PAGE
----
It doesn't take more than a passing glance at Shadow of the Tomb Raider's key art to realize the series, and its artifact-hunting heroine, are about to take a dark turn. The image features Lara Croft in the foreground, looking like she's about to go feral, with a striking solar eclipse illuminating the sky behind her. The evocative art recalls that moment we've all witnessed in so many horror movies, when man is about to morph into monster.
While we don't expect Lara to go full werewolf in her next adventure, this image — and our recent hands-on session with the game — suggests it won't be just another relic-chasing romp for young Lady Croft. The first clue comes in the opening moments of our demo, where we find Lara not evading danger, but actively chasing it. Rather than breathlessly surviving a shipwreck or avalanche, as she did during the openings of Tomb Raider and Rise of the Tomb Raider, respectively, she's scheming and plotting at the start of Shadow.
More specifically, she's tracking rival treasure hunters Trinity, the group she believes to be responsible for her father's death. Upon donning a skeleton mask, she stealthily navigates the crowd at a Day of the Dead festival in Cozumel, Mexico. Feeling more like Hitman's titular assassin than a swashbuckling adventurer, we use a knife and her signature bow to take out a pair of targets with surgical precision. We're also introduced to a new skill that wouldn't seem out of place in a hired killer's playbook; blending in among vines and other foliage, Laura can now hide in plain sight, emerging like a viper to silence her enemies.
As we reach the demo's tomb, we quickly discover it's not just Lara's personality that's taken a dark turn. Filled with spiky contraptions, and partially submerged in water, the crypt feels more like a death trap than a majestic spot to reflect on puzzle solutions. The soggy sections are particularly murky — literally and figuratively — as they include claustrophobia-inducing crevices to squeeze through and eel-like creatures to evade. Lara can also only survive for as long as the oxygen in her lungs lasts, adding another tension-ramping element to the underwater tomb-raiding; reaching one of the few life-saving air pockets to catch a quick breath feels as rewarding as acquiring a priceless artifact.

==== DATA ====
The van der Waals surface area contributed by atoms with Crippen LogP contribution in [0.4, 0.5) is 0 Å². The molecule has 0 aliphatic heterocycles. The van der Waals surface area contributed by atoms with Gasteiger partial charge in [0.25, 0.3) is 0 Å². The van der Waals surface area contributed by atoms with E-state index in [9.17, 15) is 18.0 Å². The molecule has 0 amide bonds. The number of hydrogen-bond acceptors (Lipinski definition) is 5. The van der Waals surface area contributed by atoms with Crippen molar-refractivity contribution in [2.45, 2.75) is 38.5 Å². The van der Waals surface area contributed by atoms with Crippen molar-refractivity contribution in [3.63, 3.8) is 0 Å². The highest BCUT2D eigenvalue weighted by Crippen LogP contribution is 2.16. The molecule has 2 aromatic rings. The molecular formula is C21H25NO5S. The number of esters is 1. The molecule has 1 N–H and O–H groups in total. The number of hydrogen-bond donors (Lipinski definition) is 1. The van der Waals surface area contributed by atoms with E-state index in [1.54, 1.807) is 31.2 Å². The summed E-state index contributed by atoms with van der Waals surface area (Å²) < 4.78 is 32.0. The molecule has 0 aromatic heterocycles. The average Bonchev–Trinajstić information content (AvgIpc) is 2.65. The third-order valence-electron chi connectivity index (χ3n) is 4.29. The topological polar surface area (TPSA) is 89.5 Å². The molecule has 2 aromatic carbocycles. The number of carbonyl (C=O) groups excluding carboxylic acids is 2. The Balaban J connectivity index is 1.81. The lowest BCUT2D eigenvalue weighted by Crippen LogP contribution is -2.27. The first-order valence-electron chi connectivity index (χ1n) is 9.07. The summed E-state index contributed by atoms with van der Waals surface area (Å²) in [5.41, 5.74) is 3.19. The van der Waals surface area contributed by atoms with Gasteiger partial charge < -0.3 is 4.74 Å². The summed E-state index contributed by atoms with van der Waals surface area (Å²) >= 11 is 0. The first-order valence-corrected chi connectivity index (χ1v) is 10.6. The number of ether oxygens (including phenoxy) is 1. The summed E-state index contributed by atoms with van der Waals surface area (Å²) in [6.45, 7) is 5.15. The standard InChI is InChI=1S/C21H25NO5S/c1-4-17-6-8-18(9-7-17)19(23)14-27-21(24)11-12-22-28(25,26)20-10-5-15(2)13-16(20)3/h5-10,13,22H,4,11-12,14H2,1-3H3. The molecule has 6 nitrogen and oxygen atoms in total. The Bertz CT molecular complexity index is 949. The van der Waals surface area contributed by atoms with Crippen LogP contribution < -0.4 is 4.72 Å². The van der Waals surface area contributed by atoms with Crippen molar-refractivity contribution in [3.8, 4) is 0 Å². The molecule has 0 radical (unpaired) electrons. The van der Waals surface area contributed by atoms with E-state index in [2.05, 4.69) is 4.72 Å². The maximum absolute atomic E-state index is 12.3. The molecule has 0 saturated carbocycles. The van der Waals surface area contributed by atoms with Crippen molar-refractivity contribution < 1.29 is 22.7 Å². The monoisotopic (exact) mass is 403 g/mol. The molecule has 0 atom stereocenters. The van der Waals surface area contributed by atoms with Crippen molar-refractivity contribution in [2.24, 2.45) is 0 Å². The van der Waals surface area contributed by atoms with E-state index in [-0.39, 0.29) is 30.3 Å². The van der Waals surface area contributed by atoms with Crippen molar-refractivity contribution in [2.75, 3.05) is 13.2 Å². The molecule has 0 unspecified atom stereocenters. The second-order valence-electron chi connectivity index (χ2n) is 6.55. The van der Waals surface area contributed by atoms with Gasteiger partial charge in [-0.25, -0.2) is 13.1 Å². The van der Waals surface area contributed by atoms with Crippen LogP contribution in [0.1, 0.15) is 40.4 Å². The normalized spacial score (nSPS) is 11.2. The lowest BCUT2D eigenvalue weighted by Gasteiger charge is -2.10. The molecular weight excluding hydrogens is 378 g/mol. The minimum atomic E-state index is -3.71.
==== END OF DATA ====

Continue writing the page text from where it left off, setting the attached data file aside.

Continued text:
Despite the crypt's many perils, we manage to reach its treasure before Trinity. In her haste to score the loot before her adversaries, however, Lara makes a mistake with far-reaching consequences. Removing the relic — a dagger with apparently apocalyptic powers — triggers a city-swallowing tsunami. As the tomb begins crumbling around her, Trinity finally catches up with Lara and accuses her of unlocking the "cleansing." While explaining that she's essentially set a series of events in motion that will end the world, her antagonist actually comes off as the more rational one, while Lara almost looks like the fortune-and-glory-hunting foe.
This point is further hit home when, upon her escape, Lara witnesses the deadly consequences of her actions. The people who'd previously been celebrating the Day of the Dead festival have become the causalities of her selfish act. The protagonist, so confident and determined in her actions just minutes earlier, isn't even able to save a young boy before he's sucked into the storm. Like so many of the set pieces from the series' previous two games, Lara's escape from the natural (or not so natural) disaster is a pulse-pounding sequence of death-defying events. The higher stakes, however, lend the scene even more dramatic weight than her previous feats of derring-do.
The demo concludes on a quieter note, but one that continues to peel back the layers of Croft’s darker side. Surveying the damage done by the cataclysmic flooding, her returning pal Jonah assumes the pair will stay behind to help the victims. Lara has other plans, however. With barely a consideration for the devastation she's caused, her instinctive, predatory reaction is to go after Trinity. The preview ends with Lara contemplating her next move, but her actions—or lack thereof—have already sown the seeds of a fractured relationship with Jonah.
Our time with Shadow of the Tomb Raider revealed a few new gameplay elements, such as the aforementioned ability to enjoy temporary invisibility among the jungle's foliage. Lara's traversal skills also get an upgrade, as she can now complement her climbing axes with the ability to rappel down surfaces. While we enjoyed these enhancements to the series’ existing gameplay formula though, it's the potential-packed story that could spawn from Lara’s morally-murky transformation that has excited to raid more tombs when the game lands September 14.